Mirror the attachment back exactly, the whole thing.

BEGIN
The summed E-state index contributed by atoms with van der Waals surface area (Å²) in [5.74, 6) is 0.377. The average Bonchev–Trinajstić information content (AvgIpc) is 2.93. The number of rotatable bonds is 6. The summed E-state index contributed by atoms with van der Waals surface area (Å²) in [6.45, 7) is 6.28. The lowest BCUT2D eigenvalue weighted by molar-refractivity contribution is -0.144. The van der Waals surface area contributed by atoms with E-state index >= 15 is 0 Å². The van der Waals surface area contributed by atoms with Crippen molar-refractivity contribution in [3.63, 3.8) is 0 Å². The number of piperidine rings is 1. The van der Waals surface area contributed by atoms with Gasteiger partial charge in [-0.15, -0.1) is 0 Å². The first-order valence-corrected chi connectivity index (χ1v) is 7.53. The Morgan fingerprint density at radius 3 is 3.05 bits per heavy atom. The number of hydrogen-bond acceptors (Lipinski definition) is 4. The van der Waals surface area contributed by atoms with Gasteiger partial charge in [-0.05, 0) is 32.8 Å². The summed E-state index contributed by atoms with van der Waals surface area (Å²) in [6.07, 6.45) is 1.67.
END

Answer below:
The summed E-state index contributed by atoms with van der Waals surface area (Å²) in [5.74, 6) is 0.377. The average Bonchev–Trinajstić information content (AvgIpc) is 2.93. The number of rotatable bonds is 6. The summed E-state index contributed by atoms with van der Waals surface area (Å²) in [6.45, 7) is 6.28. The lowest BCUT2D eigenvalue weighted by molar-refractivity contribution is -0.144. The van der Waals surface area contributed by atoms with E-state index >= 15 is 0 Å². The van der Waals surface area contributed by atoms with Crippen molar-refractivity contribution in [3.63, 3.8) is 0 Å². The number of piperidine rings is 1. The van der Waals surface area contributed by atoms with Gasteiger partial charge in [-0.15, -0.1) is 0 Å². The first-order valence-corrected chi connectivity index (χ1v) is 7.53. The Morgan fingerprint density at radius 3 is 3.05 bits per heavy atom. The number of hydrogen-bond acceptors (Lipinski definition) is 4. The van der Waals surface area contributed by atoms with Gasteiger partial charge in [-0.05, 0) is 32.8 Å². The summed E-state index contributed by atoms with van der Waals surface area (Å²) in [6.07, 6.45) is 1.67.